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I’ve written a fair amount about the environmental impact of AI, but the Business & Human Rights Resource Centre reports that bitcoin mining company Stronghold Digital Mining Inc has now been sued for air and water pollution allegedly stemming from the power station the company runs for its mining operations. Save Carbon County – a nonprofit made up of people who live near the facility – claims

“the company’s bitcoin mine in northeastern Pennsylvania that burns waste coal and old tires for energy is polluting nearby communities with dangerous chemicals… The group said Stronghold has created a public and private nuisance by releasing mercury into waterways and spewing harmful chemicals like sulfur dioxide into the air from an aging power plant it bought to power its energy-thirsty operations… “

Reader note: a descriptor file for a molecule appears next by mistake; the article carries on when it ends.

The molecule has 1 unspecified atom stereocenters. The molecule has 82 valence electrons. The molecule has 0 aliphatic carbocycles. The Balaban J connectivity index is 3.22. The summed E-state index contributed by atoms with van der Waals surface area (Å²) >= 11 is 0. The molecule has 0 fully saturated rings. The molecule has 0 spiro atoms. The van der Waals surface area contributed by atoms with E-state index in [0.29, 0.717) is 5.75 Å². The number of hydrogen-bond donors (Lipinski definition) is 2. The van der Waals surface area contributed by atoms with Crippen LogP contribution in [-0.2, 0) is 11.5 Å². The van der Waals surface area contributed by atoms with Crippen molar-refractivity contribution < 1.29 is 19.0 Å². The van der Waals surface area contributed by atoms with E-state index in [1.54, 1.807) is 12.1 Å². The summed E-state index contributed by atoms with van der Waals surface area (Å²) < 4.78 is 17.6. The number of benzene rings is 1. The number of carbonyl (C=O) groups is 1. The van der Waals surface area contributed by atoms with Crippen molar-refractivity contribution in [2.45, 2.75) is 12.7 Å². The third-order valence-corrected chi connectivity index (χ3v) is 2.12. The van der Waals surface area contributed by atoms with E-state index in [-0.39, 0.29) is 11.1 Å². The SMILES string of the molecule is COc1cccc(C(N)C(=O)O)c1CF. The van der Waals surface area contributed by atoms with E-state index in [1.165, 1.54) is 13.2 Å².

The company argues they “have cleaned up millions of tons of waste coal and reclaimed over 1,050 acres of once-blighted land, now sports fields, parks, and fishing spots for local communities.” Perhaps, but the power is certainly not renewable or low-carbon. Stronghold isn’t the only bitcoin miner that repurposed mothballed coal powered generating stations. I expect that similar lawsuits will follow at other crypto miners that operate old power plants that still run on fossil fuels.

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The Editor

Lawrence Heim has been practicing in the field of ESG management for almost 40 years. He began his career as a legal assistant in the Environmental Practice of Vinson & Elkins working for a partner who is nationally recognized and an adjunct professor of environmental law at the University of Texas Law School. He moved into technical environmental consulting with ENSR Consulting & Engineering at the height of environmental regulatory development, working across a range of disciplines. He was one… View Profile